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Jack Wilson

May Day, 1940, to May Day, 1941 – A Year of Labor Struggle

We Are Proud of American Labor’s Victories

(April 1941)

From Labor Action, Vol. 5 No. 17, 28 April 1941, p. 4.
Transcribed & marked up by Einde O’ Callaghan for the Encyclopaedia of Trotskyism On-Line (ETOL).

Our movement takes great pride in the accomplishments of the American workers since last May Day because we have become an indivisible part of those struggles.

Toward those thousands of anonymous workers, who shut down Ford and Bethlehem, and Allis-Chalmers, and Vultee we feel the strongest bond of solidarity. The revolutionary movement has no life apart from that of the working class. Its victories and defeats, its laughter and its tears, we share in the plant, at home and in this society under which we exist.

We curse – and try to remedy – the fact that our forces are yet so small that we are unable to take greater responsibility and more work in the union movement. A union button is a badge of honor in our ranks, as it is everywhere when good union men meet.

And while we have much respect for the AFL rank and file and some of the militant unions within that organization, we are pro-CIO. For the future of the labor movement rests with the CIO.

The CIO organized the mass production industries. And it is primarily the CIO unions in the past year that fought the giant corporations to a standstill.

* * *

When the war hysteria was whipped up last spring after the collapse of France, and America began its vast preparations for imperialist war, the labor movement began to take it on the chin.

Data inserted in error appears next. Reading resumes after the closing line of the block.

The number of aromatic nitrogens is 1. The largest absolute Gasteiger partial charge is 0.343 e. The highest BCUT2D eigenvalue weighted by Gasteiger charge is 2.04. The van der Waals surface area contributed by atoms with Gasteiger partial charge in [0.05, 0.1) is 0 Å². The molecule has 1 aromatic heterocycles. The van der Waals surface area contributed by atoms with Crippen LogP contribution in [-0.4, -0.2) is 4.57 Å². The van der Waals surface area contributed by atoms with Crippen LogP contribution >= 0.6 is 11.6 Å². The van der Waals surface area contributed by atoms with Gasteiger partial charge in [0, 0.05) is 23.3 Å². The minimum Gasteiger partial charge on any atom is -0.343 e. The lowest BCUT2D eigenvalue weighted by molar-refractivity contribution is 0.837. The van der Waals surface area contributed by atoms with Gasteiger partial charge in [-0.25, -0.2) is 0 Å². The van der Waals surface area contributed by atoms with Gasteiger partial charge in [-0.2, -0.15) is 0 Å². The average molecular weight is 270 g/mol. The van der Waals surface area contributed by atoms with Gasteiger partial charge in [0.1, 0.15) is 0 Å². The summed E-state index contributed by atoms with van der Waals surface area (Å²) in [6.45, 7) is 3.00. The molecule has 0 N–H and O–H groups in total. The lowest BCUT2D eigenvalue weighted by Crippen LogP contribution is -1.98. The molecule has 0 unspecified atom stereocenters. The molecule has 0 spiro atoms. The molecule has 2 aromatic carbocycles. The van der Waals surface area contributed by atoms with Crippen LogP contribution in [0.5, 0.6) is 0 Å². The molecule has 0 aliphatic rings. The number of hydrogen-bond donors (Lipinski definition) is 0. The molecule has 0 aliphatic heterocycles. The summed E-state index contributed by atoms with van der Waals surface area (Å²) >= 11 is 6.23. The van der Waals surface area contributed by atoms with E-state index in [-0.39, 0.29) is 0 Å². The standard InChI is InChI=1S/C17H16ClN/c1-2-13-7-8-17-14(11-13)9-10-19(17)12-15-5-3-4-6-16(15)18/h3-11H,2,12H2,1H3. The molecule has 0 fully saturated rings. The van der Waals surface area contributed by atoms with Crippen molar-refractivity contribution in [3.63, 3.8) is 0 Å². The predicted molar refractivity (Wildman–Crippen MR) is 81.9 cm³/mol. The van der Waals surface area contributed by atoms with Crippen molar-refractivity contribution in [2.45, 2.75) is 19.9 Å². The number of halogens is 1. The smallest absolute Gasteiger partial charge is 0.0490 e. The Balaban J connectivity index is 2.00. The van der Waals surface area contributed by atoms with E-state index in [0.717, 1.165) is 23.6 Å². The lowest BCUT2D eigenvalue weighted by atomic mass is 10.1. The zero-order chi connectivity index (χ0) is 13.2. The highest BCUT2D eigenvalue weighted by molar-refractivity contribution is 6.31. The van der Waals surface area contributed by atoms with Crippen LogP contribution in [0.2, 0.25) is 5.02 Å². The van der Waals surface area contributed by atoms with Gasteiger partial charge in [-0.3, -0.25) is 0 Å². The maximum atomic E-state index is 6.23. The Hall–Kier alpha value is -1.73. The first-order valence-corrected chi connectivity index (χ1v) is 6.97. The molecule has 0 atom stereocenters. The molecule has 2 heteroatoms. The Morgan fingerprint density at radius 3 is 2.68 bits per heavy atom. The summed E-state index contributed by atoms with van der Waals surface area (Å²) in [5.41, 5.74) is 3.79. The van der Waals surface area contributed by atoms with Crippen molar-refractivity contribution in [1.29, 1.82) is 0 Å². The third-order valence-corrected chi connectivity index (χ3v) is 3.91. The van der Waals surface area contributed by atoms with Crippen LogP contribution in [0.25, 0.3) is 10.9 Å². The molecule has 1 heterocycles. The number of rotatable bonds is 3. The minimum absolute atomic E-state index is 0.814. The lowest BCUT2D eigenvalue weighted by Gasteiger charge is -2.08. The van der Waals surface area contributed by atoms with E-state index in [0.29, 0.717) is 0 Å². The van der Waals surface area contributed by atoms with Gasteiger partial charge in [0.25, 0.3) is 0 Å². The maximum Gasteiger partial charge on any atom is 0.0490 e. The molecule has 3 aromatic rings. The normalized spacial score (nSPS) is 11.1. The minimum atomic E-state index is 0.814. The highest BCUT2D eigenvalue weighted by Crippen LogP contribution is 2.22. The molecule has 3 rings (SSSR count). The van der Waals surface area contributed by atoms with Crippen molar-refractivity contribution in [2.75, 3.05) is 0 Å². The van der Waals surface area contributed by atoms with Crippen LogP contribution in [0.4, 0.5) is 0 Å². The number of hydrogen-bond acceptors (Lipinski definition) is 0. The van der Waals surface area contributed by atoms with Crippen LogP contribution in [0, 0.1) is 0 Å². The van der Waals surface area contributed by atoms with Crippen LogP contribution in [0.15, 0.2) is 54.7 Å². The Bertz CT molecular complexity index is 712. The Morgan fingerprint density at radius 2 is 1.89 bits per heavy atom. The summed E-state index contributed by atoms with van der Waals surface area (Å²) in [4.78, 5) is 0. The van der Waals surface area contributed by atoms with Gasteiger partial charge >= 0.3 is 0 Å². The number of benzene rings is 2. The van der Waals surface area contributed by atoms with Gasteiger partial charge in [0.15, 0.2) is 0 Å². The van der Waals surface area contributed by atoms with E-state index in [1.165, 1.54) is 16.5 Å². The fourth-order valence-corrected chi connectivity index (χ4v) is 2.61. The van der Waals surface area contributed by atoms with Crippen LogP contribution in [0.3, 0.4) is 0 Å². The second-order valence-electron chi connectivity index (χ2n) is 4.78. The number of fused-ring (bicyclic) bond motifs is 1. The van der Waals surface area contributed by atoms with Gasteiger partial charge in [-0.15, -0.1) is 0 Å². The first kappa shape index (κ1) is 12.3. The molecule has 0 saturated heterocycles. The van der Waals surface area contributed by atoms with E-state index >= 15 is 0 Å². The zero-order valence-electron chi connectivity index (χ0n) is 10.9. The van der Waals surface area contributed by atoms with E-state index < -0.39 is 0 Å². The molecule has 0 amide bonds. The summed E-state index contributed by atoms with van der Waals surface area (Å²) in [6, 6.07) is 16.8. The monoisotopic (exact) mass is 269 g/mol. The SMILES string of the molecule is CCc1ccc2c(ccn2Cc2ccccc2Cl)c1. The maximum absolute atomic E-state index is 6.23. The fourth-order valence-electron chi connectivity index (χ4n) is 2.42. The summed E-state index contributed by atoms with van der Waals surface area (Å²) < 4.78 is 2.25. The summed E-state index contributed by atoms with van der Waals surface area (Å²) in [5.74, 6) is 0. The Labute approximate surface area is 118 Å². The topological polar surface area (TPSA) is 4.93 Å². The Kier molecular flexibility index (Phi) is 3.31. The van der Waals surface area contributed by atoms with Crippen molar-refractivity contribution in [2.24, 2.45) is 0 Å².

The steel and auto, and rubber and shipping barons grabbed up the juicy war orders and the profits started to roll in. Big business was happy. Fabulous profits were guaranteed by the government.

And the press, and radio, and movies, and the pulpit were used to fan a flaming fire of “patriotism” which was directed against the entire labor movement. In the name of “national defense,” union contracts were violated, men forced to work overtime, conditions ignored and strikes stigmatized. To protest was “unpatriotic.”

The labor-haters and the red-baiters had a field day. The presidential election was suspicious and, as we predicted, was proved to be phoney. Both Willkie and Roosevelt had the same program – Save Wall Street’s investments abroad and profits at home.

The CIO and AFL conventions reflected the pressure of the union-haters against organized labor. The AFL bureaucrats shrieked their servility and patriotism; the CIO leaders fumbled around; Lewis blundering into support of Willkie, and Hillman becoming office boy for Roosevelt.

Unable to see further ahead than their noses and dues payments, the labor bureaucrats cowed before the thunderous crash of world and domestic events. They knew that the program of big business and its lackeys, the pot-bellied senators and congressmen and local politicians, was to smash the unions. But the bureaucrats were afraid to say so, let alone fight seriously against this anti-union drive.

The CIO top leaders held out better against the pressure than the despicable William Green and his associates, although Sidney Hillman did his best to prove that within the CIO he could be as big a scoundrel as Green was in the AFL.

“Let’s Get Ours!”

Under the guise of “national unity” the politicians introduced legislation designed to make slaves of the men who toil in the factories. Lynch speeches against labor and howls about “Communist plots” proved to be the favorite sport of the congressional windbags.

Conscription was used as a threat against strikers. While big business went hog-wild making dough, every conceivable trick and device was used to curb and smash the labor movement.